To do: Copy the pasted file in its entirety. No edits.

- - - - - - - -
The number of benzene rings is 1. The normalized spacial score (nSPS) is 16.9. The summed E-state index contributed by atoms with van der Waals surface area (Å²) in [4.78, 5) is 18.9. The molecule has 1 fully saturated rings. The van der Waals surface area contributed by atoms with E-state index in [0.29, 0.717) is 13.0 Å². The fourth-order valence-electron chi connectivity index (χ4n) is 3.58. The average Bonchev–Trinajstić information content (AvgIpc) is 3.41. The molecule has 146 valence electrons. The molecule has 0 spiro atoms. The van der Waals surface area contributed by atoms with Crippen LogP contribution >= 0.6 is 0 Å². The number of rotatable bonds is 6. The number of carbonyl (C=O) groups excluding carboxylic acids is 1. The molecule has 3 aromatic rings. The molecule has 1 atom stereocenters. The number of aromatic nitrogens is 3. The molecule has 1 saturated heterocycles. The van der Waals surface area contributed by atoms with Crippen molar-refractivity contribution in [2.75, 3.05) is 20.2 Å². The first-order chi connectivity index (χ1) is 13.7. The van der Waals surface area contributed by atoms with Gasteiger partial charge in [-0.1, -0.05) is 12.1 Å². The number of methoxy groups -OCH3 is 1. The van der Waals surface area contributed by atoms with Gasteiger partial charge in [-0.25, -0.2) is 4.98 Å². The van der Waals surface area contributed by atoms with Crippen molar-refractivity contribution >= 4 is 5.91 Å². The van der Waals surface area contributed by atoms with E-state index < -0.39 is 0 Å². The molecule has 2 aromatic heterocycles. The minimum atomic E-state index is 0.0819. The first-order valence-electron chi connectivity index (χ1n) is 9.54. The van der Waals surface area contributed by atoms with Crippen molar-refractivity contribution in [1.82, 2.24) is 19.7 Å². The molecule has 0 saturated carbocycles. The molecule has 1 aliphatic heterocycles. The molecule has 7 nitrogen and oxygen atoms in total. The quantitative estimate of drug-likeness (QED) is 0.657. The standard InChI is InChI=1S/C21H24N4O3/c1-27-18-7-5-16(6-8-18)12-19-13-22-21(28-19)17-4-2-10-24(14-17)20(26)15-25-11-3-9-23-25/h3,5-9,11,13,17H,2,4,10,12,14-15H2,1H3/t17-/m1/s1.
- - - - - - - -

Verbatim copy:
The number of benzene rings is 1. The normalized spacial score (nSPS) is 16.9. The summed E-state index contributed by atoms with van der Waals surface area (Å²) in [4.78, 5) is 18.9. The molecule has 1 fully saturated rings. The van der Waals surface area contributed by atoms with E-state index in [0.29, 0.717) is 13.0 Å². The fourth-order valence-electron chi connectivity index (χ4n) is 3.58. The average Bonchev–Trinajstić information content (AvgIpc) is 3.41. The molecule has 146 valence electrons. The molecule has 0 spiro atoms. The van der Waals surface area contributed by atoms with Crippen LogP contribution >= 0.6 is 0 Å². The number of rotatable bonds is 6. The number of carbonyl (C=O) groups excluding carboxylic acids is 1. The molecule has 3 aromatic rings. The molecule has 1 atom stereocenters. The number of aromatic nitrogens is 3. The molecule has 1 saturated heterocycles. The van der Waals surface area contributed by atoms with Crippen molar-refractivity contribution in [2.75, 3.05) is 20.2 Å². The first-order chi connectivity index (χ1) is 13.7. The van der Waals surface area contributed by atoms with Gasteiger partial charge in [-0.1, -0.05) is 12.1 Å². The number of methoxy groups -OCH3 is 1. The van der Waals surface area contributed by atoms with Gasteiger partial charge in [-0.25, -0.2) is 4.98 Å². The van der Waals surface area contributed by atoms with Crippen molar-refractivity contribution >= 4 is 5.91 Å². The van der Waals surface area contributed by atoms with E-state index < -0.39 is 0 Å². The molecule has 2 aromatic heterocycles. The minimum atomic E-state index is 0.0819. The first-order valence-electron chi connectivity index (χ1n) is 9.54. The van der Waals surface area contributed by atoms with Crippen molar-refractivity contribution in [1.82, 2.24) is 19.7 Å². The molecule has 0 saturated carbocycles. The molecule has 1 aliphatic heterocycles. The molecule has 7 nitrogen and oxygen atoms in total. The quantitative estimate of drug-likeness (QED) is 0.657. The standard InChI is InChI=1S/C21H24N4O3/c1-27-18-7-5-16(6-8-18)12-19-13-22-21(28-19)17-4-2-10-24(14-17)20(26)15-25-11-3-9-23-25/h3,5-9,11,13,17H,2,4,10,12,14-15H2,1H3/t17-/m1/s1.